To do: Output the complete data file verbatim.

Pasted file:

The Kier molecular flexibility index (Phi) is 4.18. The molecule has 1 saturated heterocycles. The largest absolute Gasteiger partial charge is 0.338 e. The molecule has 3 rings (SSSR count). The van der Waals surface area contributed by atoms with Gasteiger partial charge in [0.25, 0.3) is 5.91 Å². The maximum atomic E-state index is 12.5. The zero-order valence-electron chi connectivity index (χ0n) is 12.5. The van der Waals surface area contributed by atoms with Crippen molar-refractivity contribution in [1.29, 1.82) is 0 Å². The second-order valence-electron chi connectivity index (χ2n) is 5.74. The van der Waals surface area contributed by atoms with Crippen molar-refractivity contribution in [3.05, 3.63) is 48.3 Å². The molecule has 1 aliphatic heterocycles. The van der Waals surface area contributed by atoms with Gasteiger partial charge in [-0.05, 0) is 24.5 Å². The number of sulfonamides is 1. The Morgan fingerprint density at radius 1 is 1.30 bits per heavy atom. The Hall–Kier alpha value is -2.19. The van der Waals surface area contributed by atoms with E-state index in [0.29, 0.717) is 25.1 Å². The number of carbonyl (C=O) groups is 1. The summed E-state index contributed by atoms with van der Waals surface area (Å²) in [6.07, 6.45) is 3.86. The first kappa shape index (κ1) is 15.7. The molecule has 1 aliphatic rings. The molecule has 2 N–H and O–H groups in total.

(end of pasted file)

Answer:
The Kier molecular flexibility index (Phi) is 4.18. The molecule has 1 saturated heterocycles. The largest absolute Gasteiger partial charge is 0.338 e. The molecule has 3 rings (SSSR count). The van der Waals surface area contributed by atoms with Gasteiger partial charge in [0.25, 0.3) is 5.91 Å². The maximum atomic E-state index is 12.5. The zero-order valence-electron chi connectivity index (χ0n) is 12.5. The van der Waals surface area contributed by atoms with Crippen molar-refractivity contribution in [1.29, 1.82) is 0 Å². The second-order valence-electron chi connectivity index (χ2n) is 5.74. The van der Waals surface area contributed by atoms with Crippen molar-refractivity contribution in [3.05, 3.63) is 48.3 Å². The molecule has 1 aliphatic heterocycles. The van der Waals surface area contributed by atoms with Gasteiger partial charge in [-0.05, 0) is 24.5 Å². The number of sulfonamides is 1. The Morgan fingerprint density at radius 1 is 1.30 bits per heavy atom. The Hall–Kier alpha value is -2.19. The van der Waals surface area contributed by atoms with E-state index in [0.29, 0.717) is 25.1 Å². The number of carbonyl (C=O) groups is 1. The summed E-state index contributed by atoms with van der Waals surface area (Å²) in [6.07, 6.45) is 3.86. The first kappa shape index (κ1) is 15.7. The molecule has 1 aliphatic rings. The molecule has 2 N–H and O–H groups in total.